At dawn, all of us woke up and I felt resonably revived -- more than I would have expected. We broke camps, loaded our gear back on our bikes, and headed a couple blocks over to a strip mall with a market, Starbucks, Subway, etc. (The group actually wanted to eat at Wendy's, so maybe that's their secret for endurance! I think they need to all donate their bodies to science!)
I explained to them that fast food wouldn't do it for me on this trip, and I headed to the market close by to get fresh fruit, yogurt, whole grain bread, nuts...figuring I needed the best nutrition I could get for this new day of pedaling -- 37 miles, some more climbing ahead.
Once we all were ready to roll, off we rode at a 12-mph clip for the first 4 miles through Hillsboro's morning commuter traffic. Finally, we were out in the country, and at that point, I told the group I would need to go at a slower pace than they were comfortably pedaling. I assured them I'd be fine and would meet them at the end of the day or somewhere along the Banks-Vernonia Rails-to-Trail route that we were all very much looking forward to pedaling.
Wishing me well, off they pedaled towards Banks, OR. I pedaled the ensuing miles to Banks at about 9-10 mph an hour, happily drinking in the lovely farmlands along the route. At one point, a man who I'd estimate was in his early 70's rode up alongside me on his road bike and said, "Hey, a Bike Friday loaded for tour! Good for you! I own a Bike Friday Tikit, and I love it!" We yakked for a couple of miles, and then we reached a fork in the road, him heading in a different direction. He made me smile when he said that he admired me for my pluck, that it took a lot of guts to be pedaling the roads alone on a bike tour, wishing me well.
With my spirits buoyed, I kept pedaling. Though I felt more energetic overall, I was still feeling the effects of Day 1's climbing and heat. Overall, though, the route to Banks was not hard pedaling, so once I arrived, I stopped at a market for supplies -- and an ice cream sandwich! Then I headed to the trailhead of this lush converted rail trail that is 21 miles long. It climbs a 3-5% grade for about 15 miles, and then descends to the tiny town of Vernonia.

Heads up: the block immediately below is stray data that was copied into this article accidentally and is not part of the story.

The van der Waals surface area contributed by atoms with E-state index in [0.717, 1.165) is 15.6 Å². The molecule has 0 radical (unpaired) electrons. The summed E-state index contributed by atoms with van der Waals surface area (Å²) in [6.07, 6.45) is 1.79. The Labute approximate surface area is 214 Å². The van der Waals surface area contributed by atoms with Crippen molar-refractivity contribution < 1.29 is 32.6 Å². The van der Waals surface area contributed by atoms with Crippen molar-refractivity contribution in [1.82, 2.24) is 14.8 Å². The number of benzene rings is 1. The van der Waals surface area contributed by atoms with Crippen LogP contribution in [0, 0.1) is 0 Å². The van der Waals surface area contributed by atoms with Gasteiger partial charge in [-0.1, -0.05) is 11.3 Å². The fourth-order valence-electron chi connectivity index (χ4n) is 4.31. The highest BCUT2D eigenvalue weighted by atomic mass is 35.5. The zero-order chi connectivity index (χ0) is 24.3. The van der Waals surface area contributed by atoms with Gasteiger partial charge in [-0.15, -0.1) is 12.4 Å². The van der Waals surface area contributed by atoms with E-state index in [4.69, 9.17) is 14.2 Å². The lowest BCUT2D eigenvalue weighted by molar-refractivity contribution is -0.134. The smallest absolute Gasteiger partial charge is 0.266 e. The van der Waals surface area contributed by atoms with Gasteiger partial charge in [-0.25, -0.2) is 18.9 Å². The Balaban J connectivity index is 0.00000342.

Briefly stopping at a conveniently placed bike shop at the trailhead, I started pedaling towards distant hills, comforting myself with the fact that rails-to-trails conversions are GRADUAL climbs. Trains don't climb hills easily, otherwise. Gradual climbs are okay! It's steep climbs that do my flatlander legs in.
I enjoyed ascending the 15 miles to the highest point of the Banks-Vernonia Trail. It is beautifully laid out and most of it is BLISSFULLY SHADY, a canopy of trees overhead much of the way! I took my time, enjoyed the natural beauty, stopped occasionally at a beckoning picnic table, enjoyed taking photographs of the various vistas...and eventually arrived at the point on the trail where I could glide downhill for the last 7 miles or so to Vernonia. Right where the trail dumps onto the streets of Vernonia, I found Anderson RV Park, where Phil had reserved us camping -- and hot showers! My pedaling friends were again the light at the end of the day!
|On one of the trestles I traversed on the trail|
Another good night of sleep, we again rose early, walking a short distance to a cafe on the main street of Vernonia for a hearty breakfast. After breakfast, as the others headed back to camp, I thought to ask one of the waitresses what she knew about the route we were taking, and she informed me that she lived out in the isolated area where we'd be heading. She told me we should be aware of the fact that there is no cell phone coverage for about 13 miles, 4 miles out of Vernonia. Ummmm, this fact and another day of climbing -- evidently not as daunting as Day 1's climbing but definitely more daunting than Day 2's gradual climbing -- got me to thinking hard. Another fork in the road...
Did I really want to be out in the middle of nowhere, alone on my bike, with no cell-phone coverage and more climbing than I might be up for -- and back to back with the first two days of climbing? I decided that it was not in my comfort zone, realistically. I returned to camp and informed my group that I had made a decision: I was going to bike back along the 21 miles of the Banks-Vernonia Trail to Banks. My son had agreed to meet me on the trail, pedaling his cargo bike and two young boys for a bit of recreation until meeting up with me. We'd head back to his Portland house in his truck then.